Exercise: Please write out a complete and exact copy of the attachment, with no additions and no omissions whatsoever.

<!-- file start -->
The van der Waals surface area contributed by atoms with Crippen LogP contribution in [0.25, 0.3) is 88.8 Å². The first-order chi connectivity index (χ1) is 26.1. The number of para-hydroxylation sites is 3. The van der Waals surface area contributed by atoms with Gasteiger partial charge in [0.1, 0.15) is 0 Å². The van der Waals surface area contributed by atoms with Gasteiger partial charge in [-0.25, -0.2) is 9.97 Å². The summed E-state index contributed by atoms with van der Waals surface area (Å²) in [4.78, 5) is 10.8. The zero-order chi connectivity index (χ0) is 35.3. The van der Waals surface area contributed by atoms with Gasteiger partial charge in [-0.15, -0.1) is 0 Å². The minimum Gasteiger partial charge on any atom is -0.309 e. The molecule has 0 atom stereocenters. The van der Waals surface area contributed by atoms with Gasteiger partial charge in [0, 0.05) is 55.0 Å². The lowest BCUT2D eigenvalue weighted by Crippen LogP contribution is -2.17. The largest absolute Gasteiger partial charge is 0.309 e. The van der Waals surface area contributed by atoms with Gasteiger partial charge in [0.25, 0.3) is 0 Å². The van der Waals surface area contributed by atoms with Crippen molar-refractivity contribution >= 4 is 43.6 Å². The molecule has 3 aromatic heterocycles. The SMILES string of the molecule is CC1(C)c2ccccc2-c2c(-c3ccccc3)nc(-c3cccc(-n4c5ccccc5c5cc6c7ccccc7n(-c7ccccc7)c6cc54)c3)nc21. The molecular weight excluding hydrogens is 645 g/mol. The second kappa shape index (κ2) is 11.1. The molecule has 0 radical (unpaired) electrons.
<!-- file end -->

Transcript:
The van der Waals surface area contributed by atoms with Crippen LogP contribution in [0.25, 0.3) is 88.8 Å². The first-order chi connectivity index (χ1) is 26.1. The number of para-hydroxylation sites is 3. The van der Waals surface area contributed by atoms with Gasteiger partial charge in [0.1, 0.15) is 0 Å². The van der Waals surface area contributed by atoms with Gasteiger partial charge in [-0.25, -0.2) is 9.97 Å². The summed E-state index contributed by atoms with van der Waals surface area (Å²) in [4.78, 5) is 10.8. The zero-order chi connectivity index (χ0) is 35.3. The van der Waals surface area contributed by atoms with Gasteiger partial charge in [-0.15, -0.1) is 0 Å². The minimum Gasteiger partial charge on any atom is -0.309 e. The molecule has 0 atom stereocenters. The van der Waals surface area contributed by atoms with Gasteiger partial charge in [0, 0.05) is 55.0 Å². The lowest BCUT2D eigenvalue weighted by Crippen LogP contribution is -2.17. The largest absolute Gasteiger partial charge is 0.309 e. The van der Waals surface area contributed by atoms with Gasteiger partial charge in [0.25, 0.3) is 0 Å². The van der Waals surface area contributed by atoms with Crippen molar-refractivity contribution >= 4 is 43.6 Å². The molecule has 3 aromatic heterocycles. The SMILES string of the molecule is CC1(C)c2ccccc2-c2c(-c3ccccc3)nc(-c3cccc(-n4c5ccccc5c5cc6c7ccccc7n(-c7ccccc7)c6cc54)c3)nc21. The molecular weight excluding hydrogens is 645 g/mol. The second kappa shape index (κ2) is 11.1. The molecule has 0 radical (unpaired) electrons.